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Political Issues This forum is for discussing the political aspects of divorce: reform to divorce laws, men's rights, women's rights, injustices in the divorce system, etc.

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Old 11-16-2017, 12:15 PM
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Default Ontario to include adult children with disabilities in child support law

Just saw this today,

Ontario has introduced an amendment to the Family Law Act that would make all adult children with disabilities — including those whose parents were never married — eligible for child support.

The justification is that this brings Ontario's law more in line with Federal legislation.

This doesn't affect me at all but I wonder if there is any age after which a disabled child would not require child support or is this a lifetime child support situation.

I also wonder if a married couple with a disabled child is legally required to provide financial support after a certain age.
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Old 11-16-2017, 01:35 PM
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Most intact families with a disabled child continue to support and care for their child. Its the varying levels of disability that impact them. There has also been ongoing struggles for families of disabled children finding the community supports required as well like respite care, work placements and educational opportunities.

My only concern with this change is the disability. Can parents claim illnesses as a disability for instance diabetes or heart conditions? Some kids with lifelong illnesses are capable of supporting themselves but there may be those who try to take advantage if it.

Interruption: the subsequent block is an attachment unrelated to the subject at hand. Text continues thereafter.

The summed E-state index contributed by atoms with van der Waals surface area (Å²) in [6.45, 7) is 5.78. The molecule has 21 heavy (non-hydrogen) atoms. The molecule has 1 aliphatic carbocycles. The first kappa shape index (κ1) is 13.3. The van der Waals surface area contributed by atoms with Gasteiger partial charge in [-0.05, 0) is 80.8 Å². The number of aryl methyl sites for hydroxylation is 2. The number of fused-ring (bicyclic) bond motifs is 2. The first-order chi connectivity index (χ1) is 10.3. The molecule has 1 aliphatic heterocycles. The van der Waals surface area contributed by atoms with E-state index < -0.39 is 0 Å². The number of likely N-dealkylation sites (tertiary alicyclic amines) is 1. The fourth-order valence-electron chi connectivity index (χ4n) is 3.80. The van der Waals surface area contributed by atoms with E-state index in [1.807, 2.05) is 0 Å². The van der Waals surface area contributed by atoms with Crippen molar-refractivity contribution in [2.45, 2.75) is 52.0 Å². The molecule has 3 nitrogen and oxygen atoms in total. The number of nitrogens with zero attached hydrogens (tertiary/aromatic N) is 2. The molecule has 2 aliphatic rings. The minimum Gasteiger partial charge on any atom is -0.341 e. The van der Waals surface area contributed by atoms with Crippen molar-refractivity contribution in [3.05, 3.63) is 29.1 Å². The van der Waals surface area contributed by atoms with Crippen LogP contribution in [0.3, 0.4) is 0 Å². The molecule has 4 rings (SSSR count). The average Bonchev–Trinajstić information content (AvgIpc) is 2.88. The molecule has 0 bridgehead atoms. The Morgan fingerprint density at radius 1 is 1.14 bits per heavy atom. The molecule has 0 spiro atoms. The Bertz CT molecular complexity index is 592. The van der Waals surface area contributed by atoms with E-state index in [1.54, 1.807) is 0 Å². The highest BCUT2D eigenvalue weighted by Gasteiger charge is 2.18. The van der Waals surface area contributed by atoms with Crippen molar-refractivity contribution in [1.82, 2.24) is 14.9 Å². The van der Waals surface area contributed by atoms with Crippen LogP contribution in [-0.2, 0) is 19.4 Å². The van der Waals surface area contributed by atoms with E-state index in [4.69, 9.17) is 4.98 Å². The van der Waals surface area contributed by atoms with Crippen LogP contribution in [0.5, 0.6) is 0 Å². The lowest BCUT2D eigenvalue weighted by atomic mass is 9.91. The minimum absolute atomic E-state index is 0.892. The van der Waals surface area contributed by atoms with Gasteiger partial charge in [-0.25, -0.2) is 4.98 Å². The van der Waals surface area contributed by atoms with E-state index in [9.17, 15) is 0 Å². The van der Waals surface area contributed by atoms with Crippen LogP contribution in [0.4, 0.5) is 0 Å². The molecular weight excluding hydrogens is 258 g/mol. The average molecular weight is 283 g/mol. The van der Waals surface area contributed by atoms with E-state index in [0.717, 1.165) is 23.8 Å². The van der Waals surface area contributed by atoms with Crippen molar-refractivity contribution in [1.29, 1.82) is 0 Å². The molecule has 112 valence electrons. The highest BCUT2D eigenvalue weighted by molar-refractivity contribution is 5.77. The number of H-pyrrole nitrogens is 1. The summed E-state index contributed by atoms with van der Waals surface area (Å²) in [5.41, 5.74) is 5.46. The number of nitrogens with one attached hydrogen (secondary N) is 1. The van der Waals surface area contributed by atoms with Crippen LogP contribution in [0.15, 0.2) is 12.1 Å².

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Old 11-16-2017, 01:39 PM
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My concern is that I believe that separated parents should have no further obligations than married parents towards their children.

Obviously, Family Law does not agree with me on this one.

Married couples can decide not to pay for their children's post-secondary education while separated parents can be forced to do this. I don't think that's right.
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Old 11-16-2017, 01:46 PM
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Quote:
Originally Posted by ifonlyihadknown View Post
My concern is that I believe that separated parents should have no further obligations than married parents towards their children.

Obviously, Family Law does not agree with me on this one.

Married couples can decide not to pay for their children's post-secondary education while separated parents can be forced to do this. I don't think that's right.


Different issue.
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Old 11-16-2017, 03:35 PM
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It is the same issue actually. "Married Parent as Maximum" is a reasonable ethical standard for determining the obligations of parents. I have not seen a good argument for the marital status of the parents to have any bearing on their obligations. Child support flows from the normal obligation of parents, even married parents, to support their children.